The endocannabinoid system modulates food intake and body weight in animal models. Treatment with the cannabinoid type 1 receptor blocker, rimonabant, reduces body weight in obese individuals. OBJECTIVE: The aim of this study was to determine whether single nucleotide polymorphisms of the gene encoding cannabinoid type 1 receptor, CNR1, are associated with body fat mass and distribution in two independent samples of white European adult men. DESIGN, SETTING, AND PARTICIPANTS: The 3813A/G and 4895A/G single nucleotide polymorphisms at the exon 4 of CNR1 were genotyped in 930 participants to the Olivetti Prospective Heart Study (OPHS) in Southern Italy and in 216 participants to the Wandsworth Heart and Stroke Study in the United Kingdom. Retrospective analysis was also performed on an OPHS subsample (n = 360) for which anthropometric data from 1987 and 1994-1995 examinations were available. MAIN OUTCOME MEASURES: CNR1 genotypes and anthropometric measures of body fat distribution were determined. RESULTS: In the OPHS study, the 3813G allele was associated with increased subscapular skinfold thickness (24.2 +/- 9.1 vs. 22.8 +/- 7.7 mm; P = 0.031) and waist circumference (WC) (99.1 +/- 8.8 vs. 97.7 +/- 8.8 cm; P = 0.050). No association was observed with 4895A/G variant. Haplotype analysis confirmed that the unique haplotype carrying the 3813G was associated with increased WC and subscapular skinfold thickness. Similar results were observed in the OPHS retrospective subsample and the Wandsworth Heart and Stroke Study sample. In the latter, the 3813G was associated with increased WC (96.8 +/- 11.3 vs. 91.6 +/- 10.4 cm; P = 0.006). CONCLUSIONS: Genetic variants at CNR1 are associated with obesity-related phenotypes in men. The detection of polymorphic variants in genes involved in the process of fat accumulation may help identify specific targets for pharmacological treatment of obesity and related metabolic abnormalities

Genetic variations at the endocannabinoid type 1 receptor gene (CNR1) are associated with obesity phenotypes in men.

STRAZZULLO, PASQUALE;VERSIERO, MARCO;
2007

Abstract

The endocannabinoid system modulates food intake and body weight in animal models. Treatment with the cannabinoid type 1 receptor blocker, rimonabant, reduces body weight in obese individuals. OBJECTIVE: The aim of this study was to determine whether single nucleotide polymorphisms of the gene encoding cannabinoid type 1 receptor, CNR1, are associated with body fat mass and distribution in two independent samples of white European adult men. DESIGN, SETTING, AND PARTICIPANTS: The 3813A/G and 4895A/G single nucleotide polymorphisms at the exon 4 of CNR1 were genotyped in 930 participants to the Olivetti Prospective Heart Study (OPHS) in Southern Italy and in 216 participants to the Wandsworth Heart and Stroke Study in the United Kingdom. Retrospective analysis was also performed on an OPHS subsample (n = 360) for which anthropometric data from 1987 and 1994-1995 examinations were available. MAIN OUTCOME MEASURES: CNR1 genotypes and anthropometric measures of body fat distribution were determined. RESULTS: In the OPHS study, the 3813G allele was associated with increased subscapular skinfold thickness (24.2 +/- 9.1 vs. 22.8 +/- 7.7 mm; P = 0.031) and waist circumference (WC) (99.1 +/- 8.8 vs. 97.7 +/- 8.8 cm; P = 0.050). No association was observed with 4895A/G variant. Haplotype analysis confirmed that the unique haplotype carrying the 3813G was associated with increased WC and subscapular skinfold thickness. Similar results were observed in the OPHS retrospective subsample and the Wandsworth Heart and Stroke Study sample. In the latter, the 3813G was associated with increased WC (96.8 +/- 11.3 vs. 91.6 +/- 10.4 cm; P = 0.006). CONCLUSIONS: Genetic variants at CNR1 are associated with obesity-related phenotypes in men. The detection of polymorphic variants in genes involved in the process of fat accumulation may help identify specific targets for pharmacological treatment of obesity and related metabolic abnormalities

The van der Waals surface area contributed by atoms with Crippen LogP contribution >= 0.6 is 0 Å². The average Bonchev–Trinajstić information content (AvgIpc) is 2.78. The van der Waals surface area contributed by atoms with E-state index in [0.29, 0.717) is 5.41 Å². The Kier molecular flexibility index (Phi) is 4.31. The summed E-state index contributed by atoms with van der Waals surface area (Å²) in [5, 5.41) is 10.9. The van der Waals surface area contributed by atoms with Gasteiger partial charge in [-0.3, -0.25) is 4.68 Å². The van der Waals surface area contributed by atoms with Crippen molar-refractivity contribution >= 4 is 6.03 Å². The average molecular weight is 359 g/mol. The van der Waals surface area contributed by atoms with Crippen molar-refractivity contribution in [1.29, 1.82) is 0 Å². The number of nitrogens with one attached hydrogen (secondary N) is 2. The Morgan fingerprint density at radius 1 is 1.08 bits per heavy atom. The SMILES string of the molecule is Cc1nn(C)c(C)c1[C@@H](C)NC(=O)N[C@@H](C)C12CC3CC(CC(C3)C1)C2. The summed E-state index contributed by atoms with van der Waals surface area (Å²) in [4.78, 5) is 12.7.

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Utilizza questo identificativo per citare o creare un link a questo documento: https://hdl.handle.net/11588/111805
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